Image Credit: Petr Kratochvil
With British politics no longer experiencing a gridlocked parliament, now more than ever it is of paramount importance that the flurry of legislation that is passed by Johnson’s government and amendments made by opposition MPs are examined and scrutinised rather than being lost in the noise of the mainstream media.As part of Nouse’s politics section, each week there will be a brief roundup of the most important affairs that have taken place in parliament. Whether these are points of order, rousing speeches or simply a highlight from Prime Minister’s Questions, Nouse will now be providing you with a daily lowdown and snapshot of the life of our Parliament and how its dealings will impact you.
This week in Westminster began with a rare day of almost total agreeance across all benches. Raab’s use of the Magnitsky amendment meant that, on Monday, the UK imposed the first solely British-made sanctions for decades against 49 individuals and organisations across the world to limit their ability to hide and invest their ‘blood money’ in British property and banks. Opposition parties, including Labour, the Liberals and the SNP, welcomed this move, even in some cases urging the further use of the sanctions, as suggested by Labour’s Chris Bryant and the Lib Dem’s Carmichael, on those involved in cases of what they described as the ‘subversion of democracy’ overseas.
The ‘non-partisan’ spirit continued in the Commons with the return of the Domestic Abuse Bill, widely touted as May’s lasting legacy. An especially passionate and powerful contribution came from Shadow Minister Jess Phillips paying tribute to a victim of the abuse this bill aims to end. Addition of the new Clause 15 to the bill, which labels children who hear or see abuse in their households though may not experience it directly as victims, drew particular cross-party support - as did the clarification that the so-called ‘rough sex defence’, often used by male perpetrators of domestic abuse, does not exist.
The agreement in the House, however, ended there. Government’s response to the current pandemic unsurprisingly came up throughout the week. In the Lords, Labour peer Baroness Jones used the Government’s favourite ‘world-beating’ phrase against them, describing their response as of ‘world-beating incompetence’. Many Tories focused their efforts on demanding from government harsher consequences for those who break social distancing rules – perhaps something which my find its way to the other place in the coming weeks?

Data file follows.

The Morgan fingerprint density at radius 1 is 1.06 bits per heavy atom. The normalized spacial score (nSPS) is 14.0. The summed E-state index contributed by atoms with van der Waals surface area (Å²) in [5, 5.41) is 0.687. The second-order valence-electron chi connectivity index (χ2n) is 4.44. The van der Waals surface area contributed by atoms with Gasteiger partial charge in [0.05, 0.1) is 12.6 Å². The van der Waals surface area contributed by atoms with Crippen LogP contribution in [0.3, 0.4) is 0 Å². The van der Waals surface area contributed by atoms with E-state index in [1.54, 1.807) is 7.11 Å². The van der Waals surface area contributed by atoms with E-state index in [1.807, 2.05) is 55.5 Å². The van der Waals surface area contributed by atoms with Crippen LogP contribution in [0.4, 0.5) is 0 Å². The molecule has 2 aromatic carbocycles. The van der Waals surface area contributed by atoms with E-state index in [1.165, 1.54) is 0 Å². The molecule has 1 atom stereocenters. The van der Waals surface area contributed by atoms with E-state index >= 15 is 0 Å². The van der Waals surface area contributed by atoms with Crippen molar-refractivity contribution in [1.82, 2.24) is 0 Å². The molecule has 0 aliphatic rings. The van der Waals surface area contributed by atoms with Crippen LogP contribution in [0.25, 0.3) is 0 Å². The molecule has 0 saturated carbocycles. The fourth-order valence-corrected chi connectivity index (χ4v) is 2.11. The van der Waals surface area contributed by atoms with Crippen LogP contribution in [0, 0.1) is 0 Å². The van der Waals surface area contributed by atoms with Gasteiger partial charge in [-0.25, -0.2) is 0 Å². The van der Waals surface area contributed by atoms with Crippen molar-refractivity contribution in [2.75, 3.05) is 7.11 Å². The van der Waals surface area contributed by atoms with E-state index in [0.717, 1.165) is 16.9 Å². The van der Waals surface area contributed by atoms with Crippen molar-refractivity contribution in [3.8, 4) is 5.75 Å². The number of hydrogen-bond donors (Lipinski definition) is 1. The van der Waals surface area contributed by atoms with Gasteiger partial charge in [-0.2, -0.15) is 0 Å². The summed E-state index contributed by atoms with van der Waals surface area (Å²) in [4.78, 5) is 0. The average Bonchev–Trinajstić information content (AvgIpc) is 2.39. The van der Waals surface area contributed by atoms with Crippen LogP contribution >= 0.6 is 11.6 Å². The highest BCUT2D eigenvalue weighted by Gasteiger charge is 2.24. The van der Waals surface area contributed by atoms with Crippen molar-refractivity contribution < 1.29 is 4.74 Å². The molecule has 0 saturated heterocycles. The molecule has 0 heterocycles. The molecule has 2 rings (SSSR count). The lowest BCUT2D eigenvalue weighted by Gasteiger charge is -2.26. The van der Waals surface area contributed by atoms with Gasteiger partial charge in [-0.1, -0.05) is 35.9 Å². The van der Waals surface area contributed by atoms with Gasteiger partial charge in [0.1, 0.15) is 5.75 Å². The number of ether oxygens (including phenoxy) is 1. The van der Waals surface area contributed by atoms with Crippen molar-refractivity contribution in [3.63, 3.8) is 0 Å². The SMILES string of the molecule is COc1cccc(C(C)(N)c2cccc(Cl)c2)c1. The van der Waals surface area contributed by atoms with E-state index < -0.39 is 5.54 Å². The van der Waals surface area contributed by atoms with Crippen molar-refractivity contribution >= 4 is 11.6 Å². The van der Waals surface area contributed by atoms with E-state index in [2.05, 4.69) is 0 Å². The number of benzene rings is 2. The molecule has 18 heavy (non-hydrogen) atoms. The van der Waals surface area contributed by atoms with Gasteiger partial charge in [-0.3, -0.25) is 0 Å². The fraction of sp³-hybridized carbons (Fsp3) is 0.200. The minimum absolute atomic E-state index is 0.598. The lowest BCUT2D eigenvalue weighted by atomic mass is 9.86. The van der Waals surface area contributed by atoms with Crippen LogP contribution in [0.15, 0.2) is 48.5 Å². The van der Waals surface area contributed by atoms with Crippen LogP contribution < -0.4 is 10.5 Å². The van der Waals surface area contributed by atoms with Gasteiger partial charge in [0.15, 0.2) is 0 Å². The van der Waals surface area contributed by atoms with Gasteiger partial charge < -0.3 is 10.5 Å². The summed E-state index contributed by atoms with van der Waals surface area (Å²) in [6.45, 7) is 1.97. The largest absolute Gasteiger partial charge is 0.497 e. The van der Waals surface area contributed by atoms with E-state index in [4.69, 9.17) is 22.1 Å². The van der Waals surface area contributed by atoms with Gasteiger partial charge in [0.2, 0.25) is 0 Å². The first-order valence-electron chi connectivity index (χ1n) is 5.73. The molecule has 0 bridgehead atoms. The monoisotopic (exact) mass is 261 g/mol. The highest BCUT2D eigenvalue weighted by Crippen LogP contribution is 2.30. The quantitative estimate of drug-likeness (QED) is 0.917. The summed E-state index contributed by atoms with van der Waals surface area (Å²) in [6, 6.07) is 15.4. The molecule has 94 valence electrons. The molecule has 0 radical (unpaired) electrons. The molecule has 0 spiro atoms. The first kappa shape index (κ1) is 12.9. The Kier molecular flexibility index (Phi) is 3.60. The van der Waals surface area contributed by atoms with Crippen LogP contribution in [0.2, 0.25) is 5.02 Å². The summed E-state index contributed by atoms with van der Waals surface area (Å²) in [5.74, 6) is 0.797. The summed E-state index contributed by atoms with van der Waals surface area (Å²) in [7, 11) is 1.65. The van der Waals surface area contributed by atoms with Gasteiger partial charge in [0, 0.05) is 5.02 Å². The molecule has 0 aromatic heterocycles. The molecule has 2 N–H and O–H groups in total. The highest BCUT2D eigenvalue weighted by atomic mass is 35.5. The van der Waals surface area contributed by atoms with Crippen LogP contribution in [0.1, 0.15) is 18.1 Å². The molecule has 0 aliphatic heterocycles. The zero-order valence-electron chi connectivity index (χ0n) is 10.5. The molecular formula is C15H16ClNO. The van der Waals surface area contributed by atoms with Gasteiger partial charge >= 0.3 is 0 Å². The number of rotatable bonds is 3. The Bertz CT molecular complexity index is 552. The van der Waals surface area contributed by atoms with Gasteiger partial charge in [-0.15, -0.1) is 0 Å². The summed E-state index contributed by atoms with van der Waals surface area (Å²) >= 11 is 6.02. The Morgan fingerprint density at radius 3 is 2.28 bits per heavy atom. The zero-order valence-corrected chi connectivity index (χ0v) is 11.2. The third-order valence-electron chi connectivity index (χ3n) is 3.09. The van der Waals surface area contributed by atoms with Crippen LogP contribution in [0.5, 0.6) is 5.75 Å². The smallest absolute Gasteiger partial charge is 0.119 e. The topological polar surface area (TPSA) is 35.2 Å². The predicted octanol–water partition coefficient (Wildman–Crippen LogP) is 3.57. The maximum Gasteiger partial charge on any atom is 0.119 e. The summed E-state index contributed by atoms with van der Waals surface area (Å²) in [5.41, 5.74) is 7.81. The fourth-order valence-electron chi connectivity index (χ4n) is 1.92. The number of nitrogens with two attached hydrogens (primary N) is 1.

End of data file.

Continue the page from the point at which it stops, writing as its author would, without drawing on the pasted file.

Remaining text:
Later came PMQs, Starmer directly blamed the government for COVID-19 deaths in care homes in a week where the PM appeared to suggest it was the fault of care staff. Johnson aimed to explain his remarks by adding that it was the unknown ability for the virus to be transmitted asymptomatically that was to blame and that, through use of another ‘Borisism’, if ‘Captain Hindsight’ Starmer had known this when the Government did not, he should’ve spoken up.
A notable backbench contribution came from the member for Cardiff North, Anna McMorrin, on Government’s extremely quiet response to the Boohoo Leicester wage scandal. Boris Johnson replied by stating that the Conservatives introduced the Modern Slavery Act and, more recently, a higher minimum wage.
Afterwards, the Chancellor had another chance to shine this week as he came to the Commons for the rather jolly sounding ‘Summer Economic Update’. Though the headline figures of contraction and unemployment provided unpretty reading, new schemes such as grant incentives for employers to hire young people and to keep staff returning from furlough until at least January proved popular, even if not extensive enough for many on both the Opposition and Government benches. Another novel scheme announced was ‘Eat Out to Help Out’, where the State will pay for half of an August mealout between Monday and Wednesday (up to a limit of £10). Whilst the benefit to the hospitality industry has been questioned by the Institute for Economic Affairs, the DUP’s Sammy Wilson suggested the policy may prove beneficial for clothing retailers once the British public outgrow their current wardrobes due to the temptation of halfprice meals!
At the end of the parliamentary week, representatives from controversial Chinese technology firm Huawei were called to give evidence to the Science and Technology Select Committee, chaired by former Tory minister Greg Clark. Huawei aimed to persuade the crossparty committee that they are separate in all aspects from the Chinese Government, defending their ability to resist requests from any government, including that of China. Coming under pressure from both Labour and the Conservatives on the panel, it was Clark who, in challenging their statement, then proceeded to question the representatives on their personal opinions on the Hong Kong situation. They, unsurprisingly, refused to answer.
Despite a busy week with the inclusion of a surprise miniature budget, one thing stood out more than anything. MPs of all parties clearly utilised their first professional haircut in months – even the Prime Minister lost some of his famous blonde locks. Though the renowned hair of Michael Fabricant remained, thankfully, unchanged.